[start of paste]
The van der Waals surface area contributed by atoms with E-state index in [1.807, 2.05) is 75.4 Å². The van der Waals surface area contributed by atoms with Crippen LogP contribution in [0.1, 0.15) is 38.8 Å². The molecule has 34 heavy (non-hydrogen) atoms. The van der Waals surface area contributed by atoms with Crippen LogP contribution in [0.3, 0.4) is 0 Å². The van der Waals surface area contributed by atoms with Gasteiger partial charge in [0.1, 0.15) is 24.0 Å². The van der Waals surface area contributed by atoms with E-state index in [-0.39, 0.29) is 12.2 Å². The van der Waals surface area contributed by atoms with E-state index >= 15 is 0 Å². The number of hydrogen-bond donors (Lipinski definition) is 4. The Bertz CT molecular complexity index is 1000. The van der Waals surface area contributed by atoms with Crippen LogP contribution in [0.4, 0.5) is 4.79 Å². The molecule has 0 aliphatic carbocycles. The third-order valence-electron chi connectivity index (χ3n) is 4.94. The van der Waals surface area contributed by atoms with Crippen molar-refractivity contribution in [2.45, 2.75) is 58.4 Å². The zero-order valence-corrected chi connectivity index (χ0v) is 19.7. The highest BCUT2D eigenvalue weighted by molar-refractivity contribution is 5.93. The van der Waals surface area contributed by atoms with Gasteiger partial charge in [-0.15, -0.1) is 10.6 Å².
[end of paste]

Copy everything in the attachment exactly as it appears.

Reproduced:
The van der Waals surface area contributed by atoms with E-state index in [1.807, 2.05) is 75.4 Å². The van der Waals surface area contributed by atoms with Crippen LogP contribution in [0.1, 0.15) is 38.8 Å². The molecule has 34 heavy (non-hydrogen) atoms. The van der Waals surface area contributed by atoms with Crippen LogP contribution in [0.3, 0.4) is 0 Å². The van der Waals surface area contributed by atoms with Gasteiger partial charge in [0.1, 0.15) is 24.0 Å². The van der Waals surface area contributed by atoms with E-state index in [-0.39, 0.29) is 12.2 Å². The van der Waals surface area contributed by atoms with E-state index >= 15 is 0 Å². The number of hydrogen-bond donors (Lipinski definition) is 4. The Bertz CT molecular complexity index is 1000. The van der Waals surface area contributed by atoms with Crippen LogP contribution in [0.4, 0.5) is 4.79 Å². The molecule has 0 aliphatic carbocycles. The third-order valence-electron chi connectivity index (χ3n) is 4.94. The van der Waals surface area contributed by atoms with Crippen molar-refractivity contribution in [2.45, 2.75) is 58.4 Å². The zero-order valence-corrected chi connectivity index (χ0v) is 19.7. The highest BCUT2D eigenvalue weighted by molar-refractivity contribution is 5.93. The van der Waals surface area contributed by atoms with Gasteiger partial charge in [-0.15, -0.1) is 10.6 Å².